“In every sense of the word, Dr. Linskey saved my life” says Chris. An MRI showed compressions on both his brain stem and on his facial nerves. Dr. Linskey thought the compressions on Chris’ brain stem might be the cause of the hiccups. While performing a repeat MVD on the right side of his face he tried lifting two major arteries off the brain stem. The hiccups stopped.
Out of curiosity and for research sake, Dr. Linskey released them and allowed them to go back where they were and the hiccups started back up again. When he lifted the arteries, they stopped. This confirmed that the cause of the hiccups was finally found! Since that surgery his right side has been not only TN pain free but he hasn’t had an abnormal case of hiccups since.
Once Chris recovered from that surgery they did a repeat MVD for trigeminal neuralgia on the left side. That was in 2014 and he is still pain free to this day!!
Although he cannot do any activities that might cause trauma to his head and has to avoid all sports, Chris is able to work part time. He is also studying online for his college degree, which he plans to receive this year.
In that same year of 2014, he joined the Young Patients Committee of the Facial Pain Association. It is a small group of less than 10 people who are supportive of anyone with facial pain under the age of 40. They promote awareness and help research for the really young suffering from all types of facial pain (not just trigeminal neuralgia.)
Chris also started his own foundation after his bout with cancer. He wants to give back to the community who “gave to my family and myself as we were going through everything. … I also wanted to raise funds for medical research for a lot of these radical conditions out there, especially trigeminal neuralgia.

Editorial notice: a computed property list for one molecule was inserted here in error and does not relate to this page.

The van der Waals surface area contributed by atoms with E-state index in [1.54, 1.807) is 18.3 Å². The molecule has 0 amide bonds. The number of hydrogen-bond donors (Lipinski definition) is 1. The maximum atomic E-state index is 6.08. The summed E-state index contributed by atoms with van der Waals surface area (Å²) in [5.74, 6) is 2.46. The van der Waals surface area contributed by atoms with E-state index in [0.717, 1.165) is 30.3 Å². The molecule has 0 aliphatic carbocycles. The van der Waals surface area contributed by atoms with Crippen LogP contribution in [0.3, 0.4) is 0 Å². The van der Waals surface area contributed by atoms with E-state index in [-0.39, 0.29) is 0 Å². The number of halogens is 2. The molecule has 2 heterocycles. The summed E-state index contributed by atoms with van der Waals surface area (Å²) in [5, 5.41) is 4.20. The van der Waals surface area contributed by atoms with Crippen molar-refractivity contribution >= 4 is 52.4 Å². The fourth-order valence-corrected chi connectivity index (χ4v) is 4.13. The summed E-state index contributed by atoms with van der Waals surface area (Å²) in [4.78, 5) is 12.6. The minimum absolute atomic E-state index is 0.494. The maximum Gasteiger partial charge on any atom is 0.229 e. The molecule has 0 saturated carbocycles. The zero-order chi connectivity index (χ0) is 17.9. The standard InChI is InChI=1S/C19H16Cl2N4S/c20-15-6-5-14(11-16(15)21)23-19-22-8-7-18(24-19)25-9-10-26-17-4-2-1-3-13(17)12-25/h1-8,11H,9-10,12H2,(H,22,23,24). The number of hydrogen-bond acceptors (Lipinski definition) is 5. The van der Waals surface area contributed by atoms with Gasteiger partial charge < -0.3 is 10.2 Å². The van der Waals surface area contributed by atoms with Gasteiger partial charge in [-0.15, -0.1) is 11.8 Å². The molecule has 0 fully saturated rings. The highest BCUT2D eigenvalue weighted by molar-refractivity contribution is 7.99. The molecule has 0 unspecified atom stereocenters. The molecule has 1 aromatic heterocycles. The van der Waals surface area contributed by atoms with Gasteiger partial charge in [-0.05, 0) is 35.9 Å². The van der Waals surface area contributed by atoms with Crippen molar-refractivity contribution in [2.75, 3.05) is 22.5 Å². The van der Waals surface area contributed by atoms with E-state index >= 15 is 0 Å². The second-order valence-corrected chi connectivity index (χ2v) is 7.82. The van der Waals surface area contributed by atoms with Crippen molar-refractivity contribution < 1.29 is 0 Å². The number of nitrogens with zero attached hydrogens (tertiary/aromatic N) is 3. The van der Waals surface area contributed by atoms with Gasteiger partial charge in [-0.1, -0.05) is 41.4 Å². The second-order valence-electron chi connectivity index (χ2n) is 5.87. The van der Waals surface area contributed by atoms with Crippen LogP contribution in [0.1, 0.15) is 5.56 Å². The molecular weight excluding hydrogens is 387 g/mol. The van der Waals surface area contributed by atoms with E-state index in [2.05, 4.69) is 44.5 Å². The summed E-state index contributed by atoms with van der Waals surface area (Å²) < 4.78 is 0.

“I focus on raising funds for research … and I have actually raised and donated $692 from my foundation to the Facial Pain Research Foundation” by selling teal colored t-shirts with his foundation logo on the front. A school friend of his hand knits teal scarves and he sells them also. All proceeds are donated to FPRF.
Chris does all he can to get the word out and to bring awareness. He has been recognized by the mayor of his town in Tom’s River, New Jersey, a couple of times already, with township proclamations that show that his foundation’s efforts are being recognized. He received one in 2016 from Governor Christy proclaiming October 7th Trigeminal Neuralgia Awareness Day! Since then, Chris has also received multiple proclamations from the town council recognizing every time the foundation helps out or works to spread awareness.
Chris volunteered that he wouldn’t change a thing if he could. “It helped sculpt me into the man I always wanted to be, that I was meant to be, and even if I had the opportunity to somehow stop everything from happening and go back in time and just live it out as ‘normal’ I wouldn’t change anything.” He is very insightful for his age. And very brave I might add.
When asked for what advice he would give to anyone new to the pain of trigeminal neuralgia he replied “The number one piece of advice I would give is to not give up and to not lose hope because even though you may be faced with a hundred people saying ‘No. It’s not possible.’ that doesn’t mean that there is absolutely no help out there for you.” And “Let your heart kick in and just say ‘no I’m not going to give in until I get the answers – until I get the proper treatment. I know something wrong is going on right now.’”
He added “It made me grow up much faster than I anticipated but in a way it also helped me.” I can vouch for that. Chris certainly seems a whole lot older and wiser than any 22 year-old I’ve ever known!